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Managing Expectations with a Chronic Fatigue Condition that’s Lasted 13 Long Years

17 Nov

I have had Chronic Fatigue Syndrome for 13 years.  I was soaring in my career and towards my dream of a perfect life.  I was a computer consultant and traveled weekly around the USA, installing banking software and training users on how to use it.  I was also starting my own business on the side which meant waking up very early in whatever hotel room I was in and working on my PC, then putting in a long day's work, and finally coming back to the hotel room and working some more. 

Then I became horribly ill and was put on short term disability.  I never dreamed that I might never work again. 

As of today I am nearly homebound, no children, but thank God for a lovely, caring husband.

Through a pain doctor I discovered your meditations.  My favorite is the Fibro/CFS one.  I also depend on the Headache one for my migraines, the Insomnia one, and the Depression.  Those are my favorites but I have a few others.

I wake up frequently during the night and my husband wakes up too if I turn the light on to read.  Listening to you on my iPod calms me and helps me return to a peaceful sleep.

The only topics I wish you would/could address is having to give up lifetime dreams and goals and how to find others.  Also, since I am only out of bed 4 to 6 hours a day, how can I build up my self esteem?  I often feel useless.

Thanks you so much.  I feel as though you are a close friend.
Alicia

Hello, friend!  Thanks for writing.
Unless you’ve had definitive medical feedback that you haven’t mentioned here, it seems to me that this idea of you having to give up all your dreams and never working again is premature.  You can still get better, work again and get your life back.  It just may not be as intensely worked-focused as it was before you got sick. And maybe that’s not such a terrible thing.  You sound like one of those “all or nothing” people who can’t imagine not throwing yourself into something 200% - but, hey, maybe you could start toying with the idea of doing things with greater moderation and balance.  That would be a fine step toward some sort of eventual re-entry into the world, and would allow you to start thinking realistically about reclaiming your life.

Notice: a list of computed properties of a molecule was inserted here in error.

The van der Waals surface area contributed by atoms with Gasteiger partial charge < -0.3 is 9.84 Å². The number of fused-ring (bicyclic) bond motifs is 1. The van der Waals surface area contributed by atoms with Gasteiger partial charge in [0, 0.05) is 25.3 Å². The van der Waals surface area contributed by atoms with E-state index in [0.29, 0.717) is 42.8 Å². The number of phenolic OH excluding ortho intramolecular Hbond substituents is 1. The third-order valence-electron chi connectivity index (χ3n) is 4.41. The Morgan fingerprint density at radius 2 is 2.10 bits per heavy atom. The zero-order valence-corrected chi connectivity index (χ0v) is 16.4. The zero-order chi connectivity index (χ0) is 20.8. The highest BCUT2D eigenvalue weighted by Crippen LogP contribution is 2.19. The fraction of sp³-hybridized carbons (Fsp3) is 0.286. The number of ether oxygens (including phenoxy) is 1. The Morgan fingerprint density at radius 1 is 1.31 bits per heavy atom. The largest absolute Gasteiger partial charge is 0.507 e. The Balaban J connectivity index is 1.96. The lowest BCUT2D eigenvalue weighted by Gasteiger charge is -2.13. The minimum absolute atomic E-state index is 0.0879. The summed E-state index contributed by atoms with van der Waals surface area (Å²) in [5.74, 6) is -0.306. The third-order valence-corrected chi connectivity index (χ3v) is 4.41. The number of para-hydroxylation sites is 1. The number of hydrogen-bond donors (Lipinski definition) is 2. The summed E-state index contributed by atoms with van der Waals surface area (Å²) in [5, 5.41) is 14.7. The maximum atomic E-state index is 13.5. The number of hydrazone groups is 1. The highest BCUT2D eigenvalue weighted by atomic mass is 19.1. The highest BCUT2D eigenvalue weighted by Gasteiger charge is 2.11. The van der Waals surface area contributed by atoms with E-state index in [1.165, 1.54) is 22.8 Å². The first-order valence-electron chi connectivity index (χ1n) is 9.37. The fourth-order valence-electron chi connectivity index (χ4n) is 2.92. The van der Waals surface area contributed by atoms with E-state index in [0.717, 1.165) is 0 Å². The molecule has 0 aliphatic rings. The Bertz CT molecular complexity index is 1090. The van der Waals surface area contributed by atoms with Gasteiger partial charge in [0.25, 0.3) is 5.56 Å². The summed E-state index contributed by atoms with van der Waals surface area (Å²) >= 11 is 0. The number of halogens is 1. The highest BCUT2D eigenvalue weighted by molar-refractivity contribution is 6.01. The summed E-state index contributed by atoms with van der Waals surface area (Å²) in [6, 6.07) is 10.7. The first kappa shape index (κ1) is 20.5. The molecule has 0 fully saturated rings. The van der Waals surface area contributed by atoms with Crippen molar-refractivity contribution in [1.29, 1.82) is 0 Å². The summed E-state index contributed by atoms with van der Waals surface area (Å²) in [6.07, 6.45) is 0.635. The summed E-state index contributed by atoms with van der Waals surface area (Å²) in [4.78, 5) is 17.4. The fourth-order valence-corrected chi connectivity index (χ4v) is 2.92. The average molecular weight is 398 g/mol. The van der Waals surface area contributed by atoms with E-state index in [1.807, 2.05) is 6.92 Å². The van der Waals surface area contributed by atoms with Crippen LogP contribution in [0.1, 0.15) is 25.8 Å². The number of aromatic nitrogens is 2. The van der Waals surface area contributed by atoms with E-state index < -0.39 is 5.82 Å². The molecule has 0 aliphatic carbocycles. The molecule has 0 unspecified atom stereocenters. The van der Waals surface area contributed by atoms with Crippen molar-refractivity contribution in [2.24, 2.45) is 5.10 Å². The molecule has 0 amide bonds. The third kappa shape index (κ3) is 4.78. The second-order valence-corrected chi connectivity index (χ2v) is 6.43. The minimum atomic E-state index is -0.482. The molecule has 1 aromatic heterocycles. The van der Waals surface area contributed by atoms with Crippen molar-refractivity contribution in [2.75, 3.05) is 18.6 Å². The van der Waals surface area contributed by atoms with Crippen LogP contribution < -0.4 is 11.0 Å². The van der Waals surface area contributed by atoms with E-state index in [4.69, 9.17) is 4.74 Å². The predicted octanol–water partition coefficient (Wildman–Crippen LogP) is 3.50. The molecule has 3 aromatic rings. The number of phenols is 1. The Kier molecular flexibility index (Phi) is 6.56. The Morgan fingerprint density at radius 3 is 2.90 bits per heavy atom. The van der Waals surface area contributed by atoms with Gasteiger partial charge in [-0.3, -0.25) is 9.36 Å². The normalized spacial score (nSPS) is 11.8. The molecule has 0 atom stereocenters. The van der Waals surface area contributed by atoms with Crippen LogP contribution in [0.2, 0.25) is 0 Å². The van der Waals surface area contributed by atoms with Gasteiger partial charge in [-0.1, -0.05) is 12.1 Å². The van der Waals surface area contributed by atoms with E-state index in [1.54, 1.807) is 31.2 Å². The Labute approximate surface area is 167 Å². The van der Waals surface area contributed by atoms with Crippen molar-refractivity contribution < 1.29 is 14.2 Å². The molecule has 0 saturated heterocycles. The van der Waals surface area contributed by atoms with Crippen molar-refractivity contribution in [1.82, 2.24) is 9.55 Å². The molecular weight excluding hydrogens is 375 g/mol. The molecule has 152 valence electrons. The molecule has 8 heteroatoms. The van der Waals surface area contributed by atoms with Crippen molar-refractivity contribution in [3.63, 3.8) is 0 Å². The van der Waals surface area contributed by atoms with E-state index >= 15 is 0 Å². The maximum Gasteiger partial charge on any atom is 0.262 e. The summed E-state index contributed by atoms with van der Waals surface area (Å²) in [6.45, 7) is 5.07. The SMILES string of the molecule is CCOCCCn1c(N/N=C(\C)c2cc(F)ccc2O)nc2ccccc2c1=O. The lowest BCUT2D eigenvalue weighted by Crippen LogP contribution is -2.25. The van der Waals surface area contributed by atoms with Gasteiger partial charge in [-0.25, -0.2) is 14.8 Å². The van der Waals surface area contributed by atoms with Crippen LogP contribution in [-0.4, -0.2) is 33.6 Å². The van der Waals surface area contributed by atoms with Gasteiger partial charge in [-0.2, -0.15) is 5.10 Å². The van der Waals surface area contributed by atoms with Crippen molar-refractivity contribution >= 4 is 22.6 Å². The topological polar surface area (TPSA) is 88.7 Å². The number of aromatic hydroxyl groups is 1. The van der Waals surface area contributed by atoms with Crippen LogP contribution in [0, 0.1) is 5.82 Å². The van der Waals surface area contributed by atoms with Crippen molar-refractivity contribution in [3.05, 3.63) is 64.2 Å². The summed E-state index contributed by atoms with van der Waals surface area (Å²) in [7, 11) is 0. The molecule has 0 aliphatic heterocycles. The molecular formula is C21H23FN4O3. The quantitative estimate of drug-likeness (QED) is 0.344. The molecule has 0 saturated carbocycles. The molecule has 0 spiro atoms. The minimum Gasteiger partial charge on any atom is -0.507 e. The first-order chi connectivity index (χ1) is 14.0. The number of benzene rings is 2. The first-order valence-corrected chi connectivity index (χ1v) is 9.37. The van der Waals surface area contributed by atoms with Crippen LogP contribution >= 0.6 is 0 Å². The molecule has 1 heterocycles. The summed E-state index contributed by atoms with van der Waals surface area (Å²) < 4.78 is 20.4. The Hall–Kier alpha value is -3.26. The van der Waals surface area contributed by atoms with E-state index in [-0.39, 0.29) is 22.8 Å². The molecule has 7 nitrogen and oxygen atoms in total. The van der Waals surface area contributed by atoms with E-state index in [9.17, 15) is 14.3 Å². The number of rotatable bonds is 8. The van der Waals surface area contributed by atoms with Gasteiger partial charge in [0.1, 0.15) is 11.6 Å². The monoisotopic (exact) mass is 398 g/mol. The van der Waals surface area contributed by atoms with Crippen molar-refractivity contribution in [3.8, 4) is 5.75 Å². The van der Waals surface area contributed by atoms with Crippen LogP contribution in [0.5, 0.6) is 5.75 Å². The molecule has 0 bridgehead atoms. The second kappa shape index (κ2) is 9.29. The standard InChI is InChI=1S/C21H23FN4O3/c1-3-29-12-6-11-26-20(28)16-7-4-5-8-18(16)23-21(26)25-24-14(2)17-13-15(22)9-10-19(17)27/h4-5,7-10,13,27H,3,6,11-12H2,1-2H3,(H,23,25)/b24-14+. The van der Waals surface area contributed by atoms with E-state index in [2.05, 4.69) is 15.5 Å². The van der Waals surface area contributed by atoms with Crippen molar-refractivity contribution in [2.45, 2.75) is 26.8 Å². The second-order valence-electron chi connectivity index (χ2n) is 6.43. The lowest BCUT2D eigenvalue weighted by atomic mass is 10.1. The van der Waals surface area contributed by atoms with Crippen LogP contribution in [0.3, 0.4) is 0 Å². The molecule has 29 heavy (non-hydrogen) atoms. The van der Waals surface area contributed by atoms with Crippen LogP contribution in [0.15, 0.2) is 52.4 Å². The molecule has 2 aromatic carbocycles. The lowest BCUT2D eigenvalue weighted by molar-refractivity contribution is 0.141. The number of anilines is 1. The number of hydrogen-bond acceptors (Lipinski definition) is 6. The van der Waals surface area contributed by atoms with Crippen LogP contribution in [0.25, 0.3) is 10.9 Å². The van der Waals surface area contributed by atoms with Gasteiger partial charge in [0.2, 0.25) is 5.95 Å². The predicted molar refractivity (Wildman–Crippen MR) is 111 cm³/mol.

Also, keep in mind that your confidence has to be pretty well shot, simply from being away from work and your old sense of competence for so long. It would be normal to feel shaky after even 6 months away, let alone 13 years.  But it comes back and maybe adding Self-Confidence to your audio stash might help with that. 

Now let’s talk about the CFS… Have you had a recent medical assessment of your situation?  We’re a lot smarter about CFS than we were when you first got sick - thirteen years ago most docs would have still been thinking that such a syndrome didn’t exist and you were just a depressed, attention-seeking hypochondriac making trouble for them.  Now there are clinics and even health spas that specialize in treating CFS. 

Have you joined an online fibromyalgia support group?  You can get a lot of great, cutting edge ideas and suggestions there.  Click on Living Well with CFS; or Daily Strength might appeal to you.  There are scores of them.  You can even click here  for advice on how to choose a CFS support group!
 
Have you checked out nutritional and vitamin supplements? They’re a huge help, but you have to talk to an expert in this area, not just ask your local health food store clerk (although some of them know a ton… but it’s too random a choice as an information source). 

Are you getting regular body work and/or massage therapy? How about some gentle yoga and mild exercise programs that are appropriate to your situation?  

I don’t know where you live, but there are several medical practices that have an excellent track record with helping people recover from CFS, using a multi-modal approach – Mark Hyman’s practice in Western Massachusetts and Keith Block’s in Evanston, IL come to mind for starters.  Please don’t give up on yourself and don’t get too attached to the identity of being a “sick person” if you don’t have to!  But do consider a shift to a less demanding life style than the one you left behind.

All best,
Belleruth
 

Belleruth Naparstek

Psychotherapist, author and guided imagery pioneer Belleruth Naparstek is the creator of the popular Health Journeys guided imagery audio series. Her latest book on imagery and posttraumatic stress, Invisible Heroes: Survivors of Trauma and How They Heal (Bantam Dell), won the Spirituality & Health Top 50 Books Award